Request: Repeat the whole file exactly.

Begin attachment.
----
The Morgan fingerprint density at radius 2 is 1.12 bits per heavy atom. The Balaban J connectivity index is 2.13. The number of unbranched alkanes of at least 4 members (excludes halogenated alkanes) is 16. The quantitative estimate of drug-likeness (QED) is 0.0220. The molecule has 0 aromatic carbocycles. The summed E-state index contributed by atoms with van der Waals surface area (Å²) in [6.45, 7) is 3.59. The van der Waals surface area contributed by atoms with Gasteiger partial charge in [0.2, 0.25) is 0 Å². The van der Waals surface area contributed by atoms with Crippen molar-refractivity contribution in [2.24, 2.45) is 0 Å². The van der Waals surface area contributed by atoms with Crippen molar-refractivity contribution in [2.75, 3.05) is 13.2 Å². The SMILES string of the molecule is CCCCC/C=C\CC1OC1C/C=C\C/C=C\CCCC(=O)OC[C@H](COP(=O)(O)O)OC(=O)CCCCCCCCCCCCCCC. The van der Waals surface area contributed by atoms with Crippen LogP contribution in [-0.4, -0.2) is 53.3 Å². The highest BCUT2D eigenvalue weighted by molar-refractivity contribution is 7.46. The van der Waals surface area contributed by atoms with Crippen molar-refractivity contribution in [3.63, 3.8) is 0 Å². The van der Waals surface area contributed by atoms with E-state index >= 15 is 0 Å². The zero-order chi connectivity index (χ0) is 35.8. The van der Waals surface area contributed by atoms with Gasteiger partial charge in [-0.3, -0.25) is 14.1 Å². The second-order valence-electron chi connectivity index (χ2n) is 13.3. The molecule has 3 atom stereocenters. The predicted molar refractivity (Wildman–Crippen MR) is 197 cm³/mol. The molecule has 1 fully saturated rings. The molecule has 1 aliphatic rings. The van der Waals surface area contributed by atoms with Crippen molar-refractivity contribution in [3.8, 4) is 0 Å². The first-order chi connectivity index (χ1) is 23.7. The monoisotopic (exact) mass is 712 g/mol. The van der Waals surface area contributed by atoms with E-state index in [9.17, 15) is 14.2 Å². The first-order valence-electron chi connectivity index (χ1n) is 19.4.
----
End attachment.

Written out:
The Morgan fingerprint density at radius 2 is 1.12 bits per heavy atom. The Balaban J connectivity index is 2.13. The number of unbranched alkanes of at least 4 members (excludes halogenated alkanes) is 16. The quantitative estimate of drug-likeness (QED) is 0.0220. The molecule has 0 aromatic carbocycles. The summed E-state index contributed by atoms with van der Waals surface area (Å²) in [6.45, 7) is 3.59. The van der Waals surface area contributed by atoms with Gasteiger partial charge in [0.2, 0.25) is 0 Å². The van der Waals surface area contributed by atoms with Crippen molar-refractivity contribution in [2.24, 2.45) is 0 Å². The van der Waals surface area contributed by atoms with Crippen molar-refractivity contribution in [2.75, 3.05) is 13.2 Å². The SMILES string of the molecule is CCCCC/C=C\CC1OC1C/C=C\C/C=C\CCCC(=O)OC[C@H](COP(=O)(O)O)OC(=O)CCCCCCCCCCCCCCC. The van der Waals surface area contributed by atoms with Crippen LogP contribution in [-0.4, -0.2) is 53.3 Å². The highest BCUT2D eigenvalue weighted by molar-refractivity contribution is 7.46. The van der Waals surface area contributed by atoms with Crippen molar-refractivity contribution in [3.63, 3.8) is 0 Å². The van der Waals surface area contributed by atoms with E-state index >= 15 is 0 Å². The zero-order chi connectivity index (χ0) is 35.8. The van der Waals surface area contributed by atoms with Gasteiger partial charge in [-0.3, -0.25) is 14.1 Å². The second-order valence-electron chi connectivity index (χ2n) is 13.3. The molecule has 3 atom stereocenters. The predicted molar refractivity (Wildman–Crippen MR) is 197 cm³/mol. The molecule has 1 fully saturated rings. The molecule has 1 aliphatic rings. The van der Waals surface area contributed by atoms with Crippen molar-refractivity contribution in [3.8, 4) is 0 Å². The first-order chi connectivity index (χ1) is 23.7. The monoisotopic (exact) mass is 712 g/mol. The van der Waals surface area contributed by atoms with E-state index in [9.17, 15) is 14.2 Å². The first-order valence-electron chi connectivity index (χ1n) is 19.4.